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Waiting for Wii

by Forest J. Handford



            On Saturday the 18th I went store-to-store to find out when each was opening and how many un-presold Wiis they would have the following day.  I started at the Target, near Emerald Square Mall.  They said they had 60 and would be opening at 9:00.  Then I went to the Best Buy next door.  As my son and I approached the door I saw some camping gear outside, and thought, ‘they don’t sell camping supplies here.’ Than I looked closer and saw it was a line for the Wii.  There had been no line at Target (this was around 5:00).  Simon had said he wanted to go to bed early so we could get in line early, but with the sun having just set it was already getting too cold.  I didn’t want to risk us having to wait weeks so I took Simon to his mother’s place and returned to Best Buy.  Best Buy had 86 copies. I assumed Target didn’t want a line of people and I had felt some synergy at Best Buy, which is why I returned.

            On the way I called my friend Kim and told her what craziness I was going to do and asked if she could get me some supplies. I was worried that line etiquette would be harsh, which is one of the reasons I was hesitant to get in line.  Plus there were the stories of violence and cutting in the PS3 lines. 

            Line etiquette was basically that as long as you were in line (anywhere) most of the night you could keep your spot.  I spent most of my time at the end of the line.  I went into the store about three times before they closed to use their bathroom and one time to buy Wii accessories.

            My spot in line was at the building’s corner left of the entrance.  The people directly in front of me were all off-duty Best Buy employees.  They estimated that they were about 26 back so throughout the night I told people who were considering joining I was at about 30.  There was a teen directly behind me in line that was poorly clothed.  I spent the first few hours hooping and spinning poi which kept me warm so I leant him my coat.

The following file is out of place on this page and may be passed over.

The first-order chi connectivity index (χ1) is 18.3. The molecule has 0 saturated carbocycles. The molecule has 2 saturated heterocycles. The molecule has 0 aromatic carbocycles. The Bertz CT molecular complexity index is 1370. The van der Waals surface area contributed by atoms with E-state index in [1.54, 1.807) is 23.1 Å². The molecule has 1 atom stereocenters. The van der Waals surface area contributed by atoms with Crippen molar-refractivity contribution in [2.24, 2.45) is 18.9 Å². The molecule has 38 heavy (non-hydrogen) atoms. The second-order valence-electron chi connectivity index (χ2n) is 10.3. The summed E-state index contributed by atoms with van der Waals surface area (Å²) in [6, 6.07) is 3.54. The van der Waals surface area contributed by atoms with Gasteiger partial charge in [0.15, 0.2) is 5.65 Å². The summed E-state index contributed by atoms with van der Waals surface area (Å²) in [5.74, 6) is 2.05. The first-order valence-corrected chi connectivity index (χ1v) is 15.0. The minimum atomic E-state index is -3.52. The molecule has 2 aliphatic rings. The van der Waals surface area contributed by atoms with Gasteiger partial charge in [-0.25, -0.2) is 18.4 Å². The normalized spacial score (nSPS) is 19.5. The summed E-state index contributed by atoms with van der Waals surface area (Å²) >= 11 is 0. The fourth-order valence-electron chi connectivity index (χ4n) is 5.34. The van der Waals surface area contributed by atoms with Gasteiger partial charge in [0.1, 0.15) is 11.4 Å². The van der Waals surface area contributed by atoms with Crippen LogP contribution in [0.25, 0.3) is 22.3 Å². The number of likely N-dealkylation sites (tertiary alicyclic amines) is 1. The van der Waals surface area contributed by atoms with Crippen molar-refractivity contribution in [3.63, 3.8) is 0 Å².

One of the Best Buy employees, Chad, brought a PSP that we watched Family Guy on.  Chad was waiting in line because a customer of his had a bad customer experience and this was how he would make it up to her.  Chad had asked his manager if they could set a Wii aside, but the manager said if any were set aside the employee responsible would be fired.  Early in the morning the customer arrived so Chad was able to get his own Wii.  That’s some hardcore dedication to customer service.

            Around 7:30 I called Papa Gino’s and ordered two pizzas.  It was weird to get food delivered to the outside of a store. 

My friend Kim and her daughter Luba brought some warm supplies and a book for me.  They also spent a few hours in the back of the line with me and Robby.  Robby was the youngest of the line to stay the entire night.  I think he was 10.  His mother, sister, and soccer coach all waited with him . . . just so they could get one Wii for him.  Kim and I setup their tent.  We spent some of the time hooping and playing with poi. 

            I was happily surprised to discover at least 1/3rd of the line was comprised of women gamers.  Hopefully that’s a sign that we’re nearing the time that games will become casual enough that the male to female ratio will almost balance.

            I would estimate that I was about the 5th oldest person in the line.  One guy who was in line waited to get a Wii solely for his son.  I asked him if he’d ever been in a similar line.  He said he had waited a few hours in line for Jimmy Buffet tickets, but never overnight. 

            Around 1:00 AM some Wal*mart shoppers drove through with Wii boxes laughing at us.  The Wal*mart had opened at midnight to sell their thirty copies.  I think in part they did it to avoid violence and get the shoppers off their property.  Even had I known they were going to open at midnight I would not have gone.  I heard through a Wal*mart employee that one kid’s credit card wasn’t working.  He called his parents pleading for them to help him, but he lost his place.